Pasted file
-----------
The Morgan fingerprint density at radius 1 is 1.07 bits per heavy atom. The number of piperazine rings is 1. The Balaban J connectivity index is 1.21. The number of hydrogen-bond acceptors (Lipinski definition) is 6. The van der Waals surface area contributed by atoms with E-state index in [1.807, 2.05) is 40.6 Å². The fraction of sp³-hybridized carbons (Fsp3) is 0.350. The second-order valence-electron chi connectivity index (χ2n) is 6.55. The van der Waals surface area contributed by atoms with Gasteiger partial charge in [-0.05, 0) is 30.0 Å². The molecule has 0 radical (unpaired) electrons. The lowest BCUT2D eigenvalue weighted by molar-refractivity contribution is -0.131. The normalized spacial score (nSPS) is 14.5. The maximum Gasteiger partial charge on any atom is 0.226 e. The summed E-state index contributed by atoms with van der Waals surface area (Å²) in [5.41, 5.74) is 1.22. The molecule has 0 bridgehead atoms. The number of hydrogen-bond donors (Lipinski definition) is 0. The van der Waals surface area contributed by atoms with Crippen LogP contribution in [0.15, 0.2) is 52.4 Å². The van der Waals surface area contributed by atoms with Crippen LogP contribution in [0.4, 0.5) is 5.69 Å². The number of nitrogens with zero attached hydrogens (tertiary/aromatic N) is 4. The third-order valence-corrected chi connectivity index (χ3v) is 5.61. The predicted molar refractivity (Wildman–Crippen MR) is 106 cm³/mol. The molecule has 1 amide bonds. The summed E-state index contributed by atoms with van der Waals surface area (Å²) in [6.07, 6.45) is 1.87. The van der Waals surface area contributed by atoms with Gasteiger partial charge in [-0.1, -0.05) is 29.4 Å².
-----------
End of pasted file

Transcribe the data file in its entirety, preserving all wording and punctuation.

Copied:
The Morgan fingerprint density at radius 1 is 1.07 bits per heavy atom. The number of piperazine rings is 1. The Balaban J connectivity index is 1.21. The number of hydrogen-bond acceptors (Lipinski definition) is 6. The van der Waals surface area contributed by atoms with E-state index in [1.807, 2.05) is 40.6 Å². The fraction of sp³-hybridized carbons (Fsp3) is 0.350. The second-order valence-electron chi connectivity index (χ2n) is 6.55. The van der Waals surface area contributed by atoms with Gasteiger partial charge in [-0.05, 0) is 30.0 Å². The molecule has 0 radical (unpaired) electrons. The lowest BCUT2D eigenvalue weighted by molar-refractivity contribution is -0.131. The normalized spacial score (nSPS) is 14.5. The maximum Gasteiger partial charge on any atom is 0.226 e. The summed E-state index contributed by atoms with van der Waals surface area (Å²) in [5.41, 5.74) is 1.22. The molecule has 0 bridgehead atoms. The number of hydrogen-bond donors (Lipinski definition) is 0. The van der Waals surface area contributed by atoms with Crippen LogP contribution in [0.15, 0.2) is 52.4 Å². The van der Waals surface area contributed by atoms with Crippen LogP contribution in [0.4, 0.5) is 5.69 Å². The number of nitrogens with zero attached hydrogens (tertiary/aromatic N) is 4. The third-order valence-corrected chi connectivity index (χ3v) is 5.61. The predicted molar refractivity (Wildman–Crippen MR) is 106 cm³/mol. The molecule has 1 amide bonds. The summed E-state index contributed by atoms with van der Waals surface area (Å²) in [6.07, 6.45) is 1.87. The van der Waals surface area contributed by atoms with Gasteiger partial charge in [-0.1, -0.05) is 29.4 Å².